A major snowstorm may develop over the central United States along the leading edge of a new blast of arctic air early next week.
After pummeling the West Coast with flooding rain and heavy snow this weekend, a storm will gather strength over the Central states.
The stage will be set for a potential winter storm from the Rockies to the Great Lakes from Monday to Wednesday, according to AccuWeather Meteorologist Max Vido.
Depending on the exact track of the storm, a swath of accumulating snow could overspread part of the Midwest early in the new week.
A northern storm track would sweep the heaviest snow from Wyoming through South Dakota and into Minnesota and northern Wisconsin. In this scenario, Minneapolis would be included in the swath of accumulating snow.
In another scenario, the storm would track farther to the south, dumping the heaviest snow across Nebraska and Iowa before shooting northeastward across the Upper Great Lakes.
This storm will bring mainly rain to the cities of Chicago and Detroit, although a few snowflakes can mix in toward the end of the event.
Those with travel plans along interstates 29, 35, 80 and 90 should prepare for potential weather-related travel delays early next week.
Localized blizzard conditions are possible should the storm strengthen to its full potential.
Shovels and snowplows will be needed and travel disruptions are likely where the swath of snow sets up.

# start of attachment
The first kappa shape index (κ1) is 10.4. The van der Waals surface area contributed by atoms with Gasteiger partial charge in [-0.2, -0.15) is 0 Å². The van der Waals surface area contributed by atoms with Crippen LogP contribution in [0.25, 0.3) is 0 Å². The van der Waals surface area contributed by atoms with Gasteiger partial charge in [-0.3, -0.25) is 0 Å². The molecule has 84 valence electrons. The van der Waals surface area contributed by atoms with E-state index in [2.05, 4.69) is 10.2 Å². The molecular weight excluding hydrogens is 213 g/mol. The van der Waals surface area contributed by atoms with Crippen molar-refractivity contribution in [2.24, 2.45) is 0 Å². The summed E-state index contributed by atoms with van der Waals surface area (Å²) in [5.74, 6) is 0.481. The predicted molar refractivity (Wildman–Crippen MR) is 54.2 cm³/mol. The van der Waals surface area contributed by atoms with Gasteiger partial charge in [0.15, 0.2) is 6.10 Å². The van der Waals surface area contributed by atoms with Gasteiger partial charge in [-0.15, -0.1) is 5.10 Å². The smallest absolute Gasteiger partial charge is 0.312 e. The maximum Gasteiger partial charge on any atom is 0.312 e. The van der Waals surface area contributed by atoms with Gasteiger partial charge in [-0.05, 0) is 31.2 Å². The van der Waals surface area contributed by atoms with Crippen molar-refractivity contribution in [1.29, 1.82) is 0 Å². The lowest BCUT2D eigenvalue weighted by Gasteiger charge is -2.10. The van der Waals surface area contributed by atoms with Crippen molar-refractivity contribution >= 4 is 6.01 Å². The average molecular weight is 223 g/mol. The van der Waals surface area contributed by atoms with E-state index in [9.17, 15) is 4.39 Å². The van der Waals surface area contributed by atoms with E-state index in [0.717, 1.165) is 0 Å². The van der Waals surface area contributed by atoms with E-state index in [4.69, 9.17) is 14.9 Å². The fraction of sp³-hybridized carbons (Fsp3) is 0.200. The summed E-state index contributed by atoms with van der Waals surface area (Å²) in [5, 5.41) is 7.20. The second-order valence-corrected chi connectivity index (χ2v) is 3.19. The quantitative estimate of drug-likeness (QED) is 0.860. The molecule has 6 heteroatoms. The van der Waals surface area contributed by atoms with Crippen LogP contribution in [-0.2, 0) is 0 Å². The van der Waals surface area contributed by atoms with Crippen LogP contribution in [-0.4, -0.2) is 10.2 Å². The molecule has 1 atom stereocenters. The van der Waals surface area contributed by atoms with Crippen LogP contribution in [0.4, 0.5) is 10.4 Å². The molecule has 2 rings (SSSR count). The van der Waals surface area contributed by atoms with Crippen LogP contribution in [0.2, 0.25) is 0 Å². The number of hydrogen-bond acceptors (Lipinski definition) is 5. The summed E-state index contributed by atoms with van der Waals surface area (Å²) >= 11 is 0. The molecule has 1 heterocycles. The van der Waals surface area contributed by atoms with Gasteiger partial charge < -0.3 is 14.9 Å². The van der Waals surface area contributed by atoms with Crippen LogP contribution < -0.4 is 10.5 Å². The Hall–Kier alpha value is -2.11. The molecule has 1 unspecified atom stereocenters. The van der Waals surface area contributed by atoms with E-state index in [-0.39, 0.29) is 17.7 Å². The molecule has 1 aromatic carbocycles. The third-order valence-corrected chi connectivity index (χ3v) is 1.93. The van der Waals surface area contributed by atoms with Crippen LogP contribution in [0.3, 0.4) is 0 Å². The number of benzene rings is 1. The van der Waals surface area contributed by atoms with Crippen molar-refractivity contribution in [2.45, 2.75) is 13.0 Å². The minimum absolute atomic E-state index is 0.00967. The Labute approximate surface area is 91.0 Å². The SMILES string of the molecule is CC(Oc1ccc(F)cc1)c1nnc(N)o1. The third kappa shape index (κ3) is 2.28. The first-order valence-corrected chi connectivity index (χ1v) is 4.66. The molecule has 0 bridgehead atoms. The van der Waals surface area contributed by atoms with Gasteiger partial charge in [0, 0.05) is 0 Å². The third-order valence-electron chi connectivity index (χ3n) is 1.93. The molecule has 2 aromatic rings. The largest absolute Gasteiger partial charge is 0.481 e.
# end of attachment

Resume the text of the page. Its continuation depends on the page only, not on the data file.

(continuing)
“Although amounts are not set in stone this far out, widespread snow accumulation will disrupt travel from Monday night into Tuesday night,” Vido said.
Compared to the devastating ice storm last weekend, the threat for ice will be minimal with next week’s storm.
Residents and travelers from Denver to Rapid City, South Dakota; Omaha, Nebraska; Des Moines, Iowa; and Minneapolis will need to keep a watchful eye on the storm’s path over the next few days.
Snowstorm to make way for return of arctic air
Much colder air will sweep southward in the wake of the storm during the second half of the week.
“After the unusual warmth people in the Central and Eastern states have been experiencing, the upcoming weather will be quite a shock,” according to AccuWeather Meteorologist Evan Duffey.
"Waves of arctic air will follow up during the first part of February," Duffey said.
Across the North Central states, highs in the 30s, 40s and 50s F will be replaced by highs in the teens, 20s and 30s. Episodes of brisk winds and other conditions, including snow at times, will yield AccuWeather RealFeel® Temperatures from 10 to 30 degrees lower.
The flow of cold air across the Great Lakes will lead to renewed lake-effect snow. There is also the potential for more general snow events as storms, known as Alberta clippers, sweep southeastward from western Canada.